COUNTERPOINT: In defense of liberty

My friendship with Billy Joe Mills began as a continuation of arguments from Professor Ira Carmen’s Constitutional Law class. Today we are presenting two views on the nature of rights and we both owe Professor Carmen a great debt for challenging us to look for our own answers to these questions.

The Constitution is a living document that responds to the dominant trends in society. Consequently, the interpretation of rights also evolves over time.

Modern right-wing political rhetoric castigates those judges with the audacity to recognize these changes in society by accusing them of “legislating from the bench” and being “activist judges,” and my favorite, that these judges are “making up rights.”

These rights are not “made up” or “pulled out of thin air.” They simply exist as they have for hundreds of years. John Locke called these natural rights. John Adams wrote, “you have rights antecedent to all earthly governments: rights that cannot be repealed or restrained by human laws; rights derived from the Great Legislator of the universe.”

Even as they declared our independence, the founders did so citing certain unalienable rights of life, liberty, and the pursuit of happiness.

During the debates over the Bill of Rights, the Federalists feared listing certain rights could eventually deny by omission the broad range of liberty retained by the people. In response to this fear, Madison crafted the Ninth Amendment, “The enumeration in the Constitution, of certain rights, shall not be construed to deny or disparage others retained by the people.”

The Ninth Amendment was a key source in protecting the right of privacy. Forty years ago in Griswold v. Connecticut, the Court overturned a statewide ban on selling contraceptives because it violated the privacy right of married couples. While some would say the Warren Court was “making up” the right to privacy, by any modern standard this sort of government regulation is far too invasive.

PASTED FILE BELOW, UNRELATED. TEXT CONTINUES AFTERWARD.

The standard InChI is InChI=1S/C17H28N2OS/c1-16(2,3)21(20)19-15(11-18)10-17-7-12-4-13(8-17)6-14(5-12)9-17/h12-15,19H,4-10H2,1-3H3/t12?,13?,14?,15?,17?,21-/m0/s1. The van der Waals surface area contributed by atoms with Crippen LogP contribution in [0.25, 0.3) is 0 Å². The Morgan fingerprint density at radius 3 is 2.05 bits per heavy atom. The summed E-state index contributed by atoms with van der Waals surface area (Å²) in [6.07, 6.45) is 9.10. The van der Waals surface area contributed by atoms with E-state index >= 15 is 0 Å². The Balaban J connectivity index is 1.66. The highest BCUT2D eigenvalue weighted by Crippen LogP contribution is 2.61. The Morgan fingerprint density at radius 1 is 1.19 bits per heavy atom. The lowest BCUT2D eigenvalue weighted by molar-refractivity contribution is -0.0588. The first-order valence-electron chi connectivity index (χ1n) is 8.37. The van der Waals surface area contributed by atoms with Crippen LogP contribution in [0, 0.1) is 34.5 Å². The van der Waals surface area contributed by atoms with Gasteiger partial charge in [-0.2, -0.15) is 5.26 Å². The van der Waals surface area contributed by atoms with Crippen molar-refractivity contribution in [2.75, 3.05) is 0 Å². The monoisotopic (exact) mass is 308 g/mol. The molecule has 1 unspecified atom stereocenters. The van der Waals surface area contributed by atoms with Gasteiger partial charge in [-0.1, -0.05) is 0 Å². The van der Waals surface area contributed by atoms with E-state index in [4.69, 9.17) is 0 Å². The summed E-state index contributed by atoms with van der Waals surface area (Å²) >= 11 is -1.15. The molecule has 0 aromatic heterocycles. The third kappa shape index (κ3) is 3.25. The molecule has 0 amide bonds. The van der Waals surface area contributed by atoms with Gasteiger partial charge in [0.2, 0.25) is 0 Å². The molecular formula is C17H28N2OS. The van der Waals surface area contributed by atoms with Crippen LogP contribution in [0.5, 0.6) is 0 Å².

It is irrational to insist that merely because the word privacy does not appear in the constitution, there is no Constitutional right to privacy. Privacy interests are also protected by the First, Fourth, Fifth, and Ninth Amendments. According to Justice Brandeis, “privacy is the right to be let alone – the most comprehensive of rights, and the right most valued by civilized man.”

It is curious that conservatives, who in one breath claim to advocate small government, in the next contend that protections from tyrannical government intrusion do not exist unless those protections are specifically expressed word for word in the Constitution.

These are often the same conservatives who believe the government power should be just narrow enough to fit through the bedroom door.

For the moment I find comfort in a legal truism I heard from one of my other favorite professors, “the Constitution means whatever the hell five Justices on the Supreme Court say it means at any given time.” Champions of personal liberty can only hope the new Roberts Court will continue to interpret the constitution respecting our continued evolution as a society.

Josh Rohrschieb is a third year law student, President of the Illinois Student Senate and a guest columnist. His column usually appears on Mondays. He can be reached at [email protected].